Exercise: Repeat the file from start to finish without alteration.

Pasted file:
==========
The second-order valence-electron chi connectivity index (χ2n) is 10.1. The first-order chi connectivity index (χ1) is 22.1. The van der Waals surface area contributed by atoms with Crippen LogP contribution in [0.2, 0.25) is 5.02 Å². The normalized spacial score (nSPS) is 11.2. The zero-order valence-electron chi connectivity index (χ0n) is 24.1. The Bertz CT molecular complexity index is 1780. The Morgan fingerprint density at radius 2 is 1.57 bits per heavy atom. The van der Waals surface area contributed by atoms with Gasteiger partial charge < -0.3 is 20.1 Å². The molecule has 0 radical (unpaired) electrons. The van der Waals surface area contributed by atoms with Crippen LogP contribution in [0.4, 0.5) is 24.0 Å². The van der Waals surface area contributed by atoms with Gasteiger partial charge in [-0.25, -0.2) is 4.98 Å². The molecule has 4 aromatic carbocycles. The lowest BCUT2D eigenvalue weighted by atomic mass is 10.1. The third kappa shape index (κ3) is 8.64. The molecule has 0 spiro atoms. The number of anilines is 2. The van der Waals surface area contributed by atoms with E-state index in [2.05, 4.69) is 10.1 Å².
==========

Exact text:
The second-order valence-electron chi connectivity index (χ2n) is 10.1. The first-order chi connectivity index (χ1) is 22.1. The van der Waals surface area contributed by atoms with Crippen LogP contribution in [0.2, 0.25) is 5.02 Å². The normalized spacial score (nSPS) is 11.2. The zero-order valence-electron chi connectivity index (χ0n) is 24.1. The Bertz CT molecular complexity index is 1780. The Morgan fingerprint density at radius 2 is 1.57 bits per heavy atom. The van der Waals surface area contributed by atoms with Gasteiger partial charge < -0.3 is 20.1 Å². The molecule has 0 radical (unpaired) electrons. The van der Waals surface area contributed by atoms with Crippen LogP contribution in [0.4, 0.5) is 24.0 Å². The van der Waals surface area contributed by atoms with Gasteiger partial charge in [-0.25, -0.2) is 4.98 Å². The molecule has 4 aromatic carbocycles. The lowest BCUT2D eigenvalue weighted by atomic mass is 10.1. The third kappa shape index (κ3) is 8.64. The molecule has 0 spiro atoms. The number of anilines is 2. The van der Waals surface area contributed by atoms with E-state index in [2.05, 4.69) is 10.1 Å².